So, while I've done an awful lot of things for an awful lot of people for free over the years, that's over and done with. I choose to put our resources into what The Missus and I enjoy and like, and if people want to come along for the fun, they are certainly welcome to. I have my writing and my model-building, and she has her writing and her crafts; we'll be happy to share, as long as people are interested and remember to say 'thank you' once in a while.
I'll continue the RPGsite thread for as long as people want to ask me questions, and when interest dies off we'll say goodbye with no regrets. This blog and my musings will continue, as I start a new and wonderful chapter in my gaming story with everyone having remote access to my game table. I'm looking forward to it, and I hope to have it all up and running soon.
Thank you all again, and I'll look forward to meeting all of you electronically...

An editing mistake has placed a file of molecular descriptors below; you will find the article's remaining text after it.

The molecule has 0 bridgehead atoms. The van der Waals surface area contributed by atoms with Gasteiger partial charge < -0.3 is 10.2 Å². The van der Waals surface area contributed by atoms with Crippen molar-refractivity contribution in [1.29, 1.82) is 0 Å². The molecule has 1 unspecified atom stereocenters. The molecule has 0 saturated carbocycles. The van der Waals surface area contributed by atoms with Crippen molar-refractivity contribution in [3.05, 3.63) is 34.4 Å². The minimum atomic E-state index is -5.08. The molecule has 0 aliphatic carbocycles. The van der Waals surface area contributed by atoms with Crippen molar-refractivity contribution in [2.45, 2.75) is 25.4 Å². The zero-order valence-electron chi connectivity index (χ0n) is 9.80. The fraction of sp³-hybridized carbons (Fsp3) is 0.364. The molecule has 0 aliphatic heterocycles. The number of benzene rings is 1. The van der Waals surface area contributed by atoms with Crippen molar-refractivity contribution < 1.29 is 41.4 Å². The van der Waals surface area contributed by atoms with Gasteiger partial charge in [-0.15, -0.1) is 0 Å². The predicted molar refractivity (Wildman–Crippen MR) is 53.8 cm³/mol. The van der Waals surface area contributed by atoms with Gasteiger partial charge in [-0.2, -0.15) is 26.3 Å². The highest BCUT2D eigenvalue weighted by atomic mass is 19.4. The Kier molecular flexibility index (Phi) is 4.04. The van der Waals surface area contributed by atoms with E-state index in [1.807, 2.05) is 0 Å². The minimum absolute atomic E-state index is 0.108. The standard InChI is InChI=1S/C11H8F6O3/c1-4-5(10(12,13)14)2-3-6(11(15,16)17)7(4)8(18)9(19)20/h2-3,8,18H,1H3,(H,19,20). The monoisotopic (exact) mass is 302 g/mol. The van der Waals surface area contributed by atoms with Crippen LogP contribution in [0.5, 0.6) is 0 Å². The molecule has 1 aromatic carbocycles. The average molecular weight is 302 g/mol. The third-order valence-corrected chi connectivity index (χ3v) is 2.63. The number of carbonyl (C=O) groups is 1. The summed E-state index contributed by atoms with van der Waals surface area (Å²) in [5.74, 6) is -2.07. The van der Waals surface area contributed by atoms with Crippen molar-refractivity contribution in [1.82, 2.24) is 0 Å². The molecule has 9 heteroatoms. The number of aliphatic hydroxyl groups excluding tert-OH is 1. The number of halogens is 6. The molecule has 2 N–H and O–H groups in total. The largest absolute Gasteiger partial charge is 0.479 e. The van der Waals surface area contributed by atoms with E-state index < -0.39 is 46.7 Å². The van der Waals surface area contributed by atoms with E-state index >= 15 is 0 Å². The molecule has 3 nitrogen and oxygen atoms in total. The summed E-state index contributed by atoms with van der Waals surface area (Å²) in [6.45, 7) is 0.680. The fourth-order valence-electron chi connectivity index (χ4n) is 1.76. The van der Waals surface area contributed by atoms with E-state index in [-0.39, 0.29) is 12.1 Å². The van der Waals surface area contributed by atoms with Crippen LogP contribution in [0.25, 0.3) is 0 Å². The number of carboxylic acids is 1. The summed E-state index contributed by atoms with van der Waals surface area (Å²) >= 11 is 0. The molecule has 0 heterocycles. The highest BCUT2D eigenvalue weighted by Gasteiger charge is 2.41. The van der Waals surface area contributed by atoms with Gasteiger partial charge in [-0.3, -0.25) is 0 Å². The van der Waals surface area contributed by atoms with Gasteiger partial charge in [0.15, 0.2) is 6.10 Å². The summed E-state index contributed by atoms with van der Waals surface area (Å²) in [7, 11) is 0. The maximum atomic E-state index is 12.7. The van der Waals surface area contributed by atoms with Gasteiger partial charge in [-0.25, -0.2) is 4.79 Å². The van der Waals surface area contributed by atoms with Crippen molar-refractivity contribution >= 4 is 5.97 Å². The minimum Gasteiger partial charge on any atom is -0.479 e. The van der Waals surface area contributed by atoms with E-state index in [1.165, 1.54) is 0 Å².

|The view out the front door...|
|The flock, in winter|
Things are going slowly today; I had another eight inches of snow to deal with, as well as the usual weekend housework. The Bug is off the street - we get plowed tonight - and I have to move it back at 0800 tomorrow morning.
I hope to be back later on today; we shall have to see. In the meantime, thank you all once again for your comments - I find them fascinating!
Saturday, February 24, 2018
First off, tonight, thank you all for your comments! I've been working an odd combination of shifts as well as dealing with our local back-to-back snowstorms - four inches Friday, possibly four to eight inches today - so I suspect I'll be back with more sentient comments and replies tomorrow and then we'll get back to the usual course of things hereabouts.
I'm still thinking about getting into the comments and observations my recent 'open letter' has elicited. I'm seeing an issue - not with the commentators, but with me - that I may not have the vocabulary or gaming experience to be able to offer any useful observations on the larger world of the modern gaming hobby.